The recommendation excludes single and two family buildings, so Mayor Charles Meeker wants to take it further.
"I think any structure, whether it be a single family home or an apartment-that has a flammable exterior ought to be covered," Meeker said.
The call for action comes after pine straw helped fuel a fire that destroyed and damaged seven homes in the Highland Creek Subdivision. The fire displaced 15 people in the 2800 block of Armadale Lane off of Louisburg Road last week.
It brings back memories for those who survived a similar fire in 2007 where pine straw also played a major role.
Three years ago, a massive fire destroyed more than two dozen homes in Pine Knoll Townes.
"The whole subdivision was probably leveled in 30-45 minutes," Pine Knoll fire victim Dale Michael Caldwell said.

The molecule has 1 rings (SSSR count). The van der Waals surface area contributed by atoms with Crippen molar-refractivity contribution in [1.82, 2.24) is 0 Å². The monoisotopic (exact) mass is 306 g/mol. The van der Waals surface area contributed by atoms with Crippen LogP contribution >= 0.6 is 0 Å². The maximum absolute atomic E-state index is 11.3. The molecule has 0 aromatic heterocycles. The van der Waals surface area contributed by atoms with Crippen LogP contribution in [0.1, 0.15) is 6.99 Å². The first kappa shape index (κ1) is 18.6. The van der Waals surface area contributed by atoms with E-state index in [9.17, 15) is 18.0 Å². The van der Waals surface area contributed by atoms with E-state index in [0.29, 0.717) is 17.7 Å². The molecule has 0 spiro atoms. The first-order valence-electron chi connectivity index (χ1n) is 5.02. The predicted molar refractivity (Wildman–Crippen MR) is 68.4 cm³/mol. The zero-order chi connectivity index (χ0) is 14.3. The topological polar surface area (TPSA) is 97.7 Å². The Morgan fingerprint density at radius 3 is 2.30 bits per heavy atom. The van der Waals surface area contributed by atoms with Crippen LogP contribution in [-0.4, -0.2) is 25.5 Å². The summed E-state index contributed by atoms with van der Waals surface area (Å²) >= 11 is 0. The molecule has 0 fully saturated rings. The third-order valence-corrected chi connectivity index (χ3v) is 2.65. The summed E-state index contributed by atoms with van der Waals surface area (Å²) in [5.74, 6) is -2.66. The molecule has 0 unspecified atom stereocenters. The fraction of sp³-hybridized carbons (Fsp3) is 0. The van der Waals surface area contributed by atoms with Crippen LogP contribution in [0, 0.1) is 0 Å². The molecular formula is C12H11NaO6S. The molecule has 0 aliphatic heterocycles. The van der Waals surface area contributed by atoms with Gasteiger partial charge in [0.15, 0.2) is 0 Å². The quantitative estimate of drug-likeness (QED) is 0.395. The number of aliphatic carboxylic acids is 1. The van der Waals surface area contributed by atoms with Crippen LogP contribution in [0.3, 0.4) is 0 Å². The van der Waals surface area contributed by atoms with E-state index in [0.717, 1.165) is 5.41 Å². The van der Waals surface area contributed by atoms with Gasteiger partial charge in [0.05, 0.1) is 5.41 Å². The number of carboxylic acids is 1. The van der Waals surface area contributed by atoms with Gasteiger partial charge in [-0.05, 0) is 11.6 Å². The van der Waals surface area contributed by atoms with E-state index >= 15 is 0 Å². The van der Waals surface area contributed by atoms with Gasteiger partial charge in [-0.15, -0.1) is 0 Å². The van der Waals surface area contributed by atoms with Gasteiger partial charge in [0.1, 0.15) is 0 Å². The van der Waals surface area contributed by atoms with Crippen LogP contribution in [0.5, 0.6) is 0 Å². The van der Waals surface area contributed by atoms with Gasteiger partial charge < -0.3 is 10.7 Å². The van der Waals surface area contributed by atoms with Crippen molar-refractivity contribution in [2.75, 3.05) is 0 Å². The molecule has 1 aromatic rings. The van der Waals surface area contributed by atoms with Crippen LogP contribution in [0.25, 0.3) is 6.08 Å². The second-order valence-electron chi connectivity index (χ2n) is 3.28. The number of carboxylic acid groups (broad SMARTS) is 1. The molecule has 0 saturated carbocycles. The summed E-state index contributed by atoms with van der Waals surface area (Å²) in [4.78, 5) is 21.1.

Caldwell says he was curious about the pine straw that surrounded his home.
"It looked awfully dry, but never really gave it much thought," Caldwell said.
That was until he lost everything in the fire.
"The pine straw is so dry and brittle that it just, it takes right off," Caldwell said. "It was a warm day, windy, dry and the grass caught on fire and then hit the pine straw, hit the vinyl siding and then it went up into the house."
Caldwell says he thinks the recommendation is a good idea. He moved back to the subdivision a few months after the fire and says there isn't any pine straw in the area.
"We actually had pine straw when we moved back in, but then they came through and took it out and re-did it all with the mulch," Caldwell said.
The mayor now wants the city council to act on the recommendation at Tuesday's meeting.